Winter is the time for comfort, for good food and warmth, for the touch of a friendly hand and for a talk beside the fire:
it is the time for home. ~ Edith Sitwell ~
As the weather keeps us closing windows and spending more time indoors, it’s important to make sure we minimize and mitigate indoor air pollution. Yes, that is a thing.
Most people have a familiar and usually comforting scent that they associate with home, but what if you knew that this homey smell was often composed of harmful toxins and chemicals that impact air quality and potentially our overall health?
In recent years, indoor air quality has become a major topic in relation to the health of Americans. More and more people each year are becoming ill or are affected in some way due to indoor air pollution, and a major contributor to this are often common household chemicals found in cleaners, furniture, carpets, etc.
The EPA estimated that on average our indoor air is two to five times worse than the air we breathe outside
Chemical exposure has increased as more chemicals are introduced into our world, with an estimated 80,000 different chemicals used in household products we use everyday. Chemicals and toxins can be hidden in anything from your cleaning products to the couch! To think that chemicals can probably be found in every part of your house is alarming! Most folks are unaware that these items in our homes that can be releasing chemicals creating indoor air pollution. The first thing to do is to learn what type of chemicals are dangerous, and what products are the culprits of the toxins in your home.
A common air pollutant in many homes, especially in newer homes, is formaldehyde. This pollutant is found in adhesives for carpets, plywood paneling, and upholstery. Even many household products contain this chemical—from glues and paints to cosmetics and detergent.
Health issues can arise for some people from exposure to this chemical including eyes, nose, throat, and skin irritation. Formaldehyde can create breathing problems in people who suffer from serious health conditions like asthma and chronic obstructive pulmonary disorder (COPD).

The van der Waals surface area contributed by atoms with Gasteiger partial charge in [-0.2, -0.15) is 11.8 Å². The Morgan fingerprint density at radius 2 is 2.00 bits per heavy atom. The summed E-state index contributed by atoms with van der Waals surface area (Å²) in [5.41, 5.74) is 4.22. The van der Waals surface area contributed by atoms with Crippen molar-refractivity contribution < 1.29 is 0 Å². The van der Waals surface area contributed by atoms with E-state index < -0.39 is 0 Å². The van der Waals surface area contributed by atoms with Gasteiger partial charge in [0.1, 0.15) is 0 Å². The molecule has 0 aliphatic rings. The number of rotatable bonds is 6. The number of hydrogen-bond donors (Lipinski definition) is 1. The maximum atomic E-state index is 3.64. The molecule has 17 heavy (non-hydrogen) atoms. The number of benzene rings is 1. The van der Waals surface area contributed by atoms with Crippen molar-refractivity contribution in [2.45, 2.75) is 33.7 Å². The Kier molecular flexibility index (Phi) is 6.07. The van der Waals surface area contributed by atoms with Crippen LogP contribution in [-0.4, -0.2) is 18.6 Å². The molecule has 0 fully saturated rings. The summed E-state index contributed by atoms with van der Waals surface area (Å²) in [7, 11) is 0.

Cigarettes are a well-known air pollutant releasing tons of chemicals and toxins into the air. For those people who smoke cigarettes or are surrounded by cigarette smoke in their home, your indoor air could be severely polluted. It is estimated that nearly 200 poisons are found in a cigarette, can you just imagine what these poisons do not only to your air quality but to your health!
If someone in your environment smokes you are also at risk for serious health issues. Secondhand smoke contains nearly 4,000 chemical compounds and many of these chemicals are known to cause diseases such as lung cancer and emphysema, along with clogging a person’s airways and possibly triggering asthma attacks.
Household Cleaning Products
Cleaning your home is essential to healthy living, however, some of the cleaning products that many people use can be toxic. Household cleaning products are one of the most common causes of poor indoor air quality. The very moment that you spray the cleaning product in any part of your house is the moment that it begins to circulate in the air you are breathing.
Cleaning products contain chemicals that can contribute to a variety of health problems, such as headaches, asthma, and many respiratory type illnesses. You may want to consider trying alternative cleaning products like natural earth mineral products that are not toxic to you and your home. Why risk your health by using harsh cleaning products in your home, when you could use safe chemically free products instead!
Mold & Mildew
The presence of mold and mildew can be extremely toxic. When your home has excessive moisture, the likelihood of mold growing is probable. Time is of the essence when dealing with mold and mildew because these pollutants grow rapidly and release spores into the air. These very tiny spores can lead to a number of illnesses that can be a serious health hazard.
Purifying the air is critical when dealing with mold and mildew, along with any and all other pollutants. A UV air purifier is one way to effectively remove mold, mildew, and chemicals, ensuring indoor air quality. Especially when dealing with mold.
Indoor air pollution can come from many unsuspecting sources. Learn as much as you can and find ways like some of the ones above to build a strong defense to protect yourself from toxic chemicals in at home. Here’s a great post about houseplants and how they can help indoor air quality.
This post was sponsored by EnviroKlenz